Bubble Washing Biodiesel
By Rick Da Tech
Bubble washing is more aggressive than mist washing. It is done by adding a layer of water beneath the biodiesel and forming air bubbles in the water. The water is dragged up into the biodiesel in a small layer around the air bubble, which falls back down through the biodiesel when the bubble bursts at the top of the tank. The size of the bubbles and the volume of air will determine the aggressiveness of the wash. Small bubbles with low flows are not very aggressive, but large bubbles with high airflows are very aggressive. If the wash tank is not sealed and used as a first wash technique it can release significant amounts of methanol into your workspace area and create a safety issue. This method uses less water than the mist wash technique.
Bubble washing notes:
- Cheap aquarium stones will dissolve in biodiesel
- Limewood wooden air diffusers generate very tiny bubbles for less aggressive bubbles. They hold up well to biodiesel but the plastic hose barb will need to be replaced with a brass one.
- You need a way to adjust airflow to regulate the aggressiveness of the bubbles.
- An aquarium pump with a rheostat adjustment is a great way to allow adjustment of the airflow.
- Airflow can also be adjusted with a needle valve inserted in the line.
- Bubble stones can be made from grinder stones.
- Bubble stones can be made from HDPE pill bottles by using a push pin to poke lots of holes in the bottle.
- Polyethylene tubing can be made into a bubble stone by sealing the end and using a pin to poke lots of holes in the last few inches of the tubing.
- Bubble rings can be made from copper tubing by grinding a thin spot on the tubing then punching a hole using a pushpin.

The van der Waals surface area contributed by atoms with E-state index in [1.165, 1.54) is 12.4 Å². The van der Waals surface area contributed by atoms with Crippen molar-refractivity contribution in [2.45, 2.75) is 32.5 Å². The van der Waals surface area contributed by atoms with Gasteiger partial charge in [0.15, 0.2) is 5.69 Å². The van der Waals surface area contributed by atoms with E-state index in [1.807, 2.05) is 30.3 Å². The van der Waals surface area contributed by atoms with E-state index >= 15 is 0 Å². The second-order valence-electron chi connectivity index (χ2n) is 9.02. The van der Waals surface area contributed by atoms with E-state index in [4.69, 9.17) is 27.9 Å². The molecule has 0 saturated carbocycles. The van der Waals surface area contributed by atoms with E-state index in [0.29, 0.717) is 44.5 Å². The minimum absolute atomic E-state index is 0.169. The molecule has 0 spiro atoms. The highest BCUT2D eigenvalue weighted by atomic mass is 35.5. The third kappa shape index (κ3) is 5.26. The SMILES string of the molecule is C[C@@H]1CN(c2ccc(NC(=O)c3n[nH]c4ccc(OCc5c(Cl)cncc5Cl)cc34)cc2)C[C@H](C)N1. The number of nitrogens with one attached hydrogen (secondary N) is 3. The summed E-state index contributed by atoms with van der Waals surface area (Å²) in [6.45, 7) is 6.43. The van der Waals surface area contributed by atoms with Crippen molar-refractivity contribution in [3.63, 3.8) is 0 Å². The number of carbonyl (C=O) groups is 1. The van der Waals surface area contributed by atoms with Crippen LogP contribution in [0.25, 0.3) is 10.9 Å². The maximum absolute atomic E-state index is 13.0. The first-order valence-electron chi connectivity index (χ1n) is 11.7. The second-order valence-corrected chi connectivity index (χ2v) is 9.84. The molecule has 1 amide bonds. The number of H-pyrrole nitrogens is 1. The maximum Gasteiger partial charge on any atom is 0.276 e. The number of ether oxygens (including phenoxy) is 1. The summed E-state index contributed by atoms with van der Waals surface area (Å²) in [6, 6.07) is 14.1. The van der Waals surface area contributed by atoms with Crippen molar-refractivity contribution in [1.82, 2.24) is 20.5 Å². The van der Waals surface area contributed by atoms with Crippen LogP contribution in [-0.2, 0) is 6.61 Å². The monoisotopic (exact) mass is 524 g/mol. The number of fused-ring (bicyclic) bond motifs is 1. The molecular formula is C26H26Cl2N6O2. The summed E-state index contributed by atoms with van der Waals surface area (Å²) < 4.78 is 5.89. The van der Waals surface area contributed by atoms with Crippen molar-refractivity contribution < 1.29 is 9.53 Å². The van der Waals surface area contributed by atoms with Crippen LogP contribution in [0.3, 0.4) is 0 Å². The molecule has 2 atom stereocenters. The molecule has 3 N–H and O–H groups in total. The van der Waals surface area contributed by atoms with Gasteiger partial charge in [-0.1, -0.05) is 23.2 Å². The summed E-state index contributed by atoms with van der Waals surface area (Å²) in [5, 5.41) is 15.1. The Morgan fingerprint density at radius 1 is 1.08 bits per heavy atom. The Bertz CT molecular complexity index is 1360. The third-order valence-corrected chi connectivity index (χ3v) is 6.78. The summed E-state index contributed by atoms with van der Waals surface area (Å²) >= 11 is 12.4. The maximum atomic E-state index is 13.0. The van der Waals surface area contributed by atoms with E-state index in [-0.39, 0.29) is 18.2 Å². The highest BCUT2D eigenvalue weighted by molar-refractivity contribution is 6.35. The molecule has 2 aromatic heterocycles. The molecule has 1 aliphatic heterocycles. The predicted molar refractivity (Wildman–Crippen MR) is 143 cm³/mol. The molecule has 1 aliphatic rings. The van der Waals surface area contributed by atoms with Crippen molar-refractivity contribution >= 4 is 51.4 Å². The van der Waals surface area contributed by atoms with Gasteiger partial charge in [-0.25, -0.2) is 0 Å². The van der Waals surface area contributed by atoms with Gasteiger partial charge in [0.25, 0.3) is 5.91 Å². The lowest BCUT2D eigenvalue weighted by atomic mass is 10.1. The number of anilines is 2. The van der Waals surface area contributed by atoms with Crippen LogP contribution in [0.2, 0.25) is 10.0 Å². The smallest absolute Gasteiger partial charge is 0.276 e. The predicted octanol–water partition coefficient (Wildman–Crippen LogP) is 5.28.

- Polyethylene tubing will withstand biodiesel but requires the use of compression fittings since it will split when stretched over a hose barb.
- Weights to hold the bubble stone down in the water are best if made from stainless steel. Stainless steel nuts slid over the tubing make good weights.
Cheap Aquarium Stones tend to melt in biodiesel. You might get a couple of batches through before you have to clean out the green goo in the bottom of your wash tank.
These bubble stones are actually exhaust mufflers for compressed air tools and have lasted several years. They are available from McMaster-Carr for a reasonable price.
These Air Tool Exhaust Mufflers are available from MSC Industrial Supply and are made of polyethylene.
This is a wooden bubbler available at Utah Biodiesel Supply
This Bubbler is polyethylene tubing poked full of pin holes. If you look closely at these two videos, you can not only see the air bubbles rising to the top and bursting, but you can also see water filled bubbles falling down through the biodiesel once the air has escaped.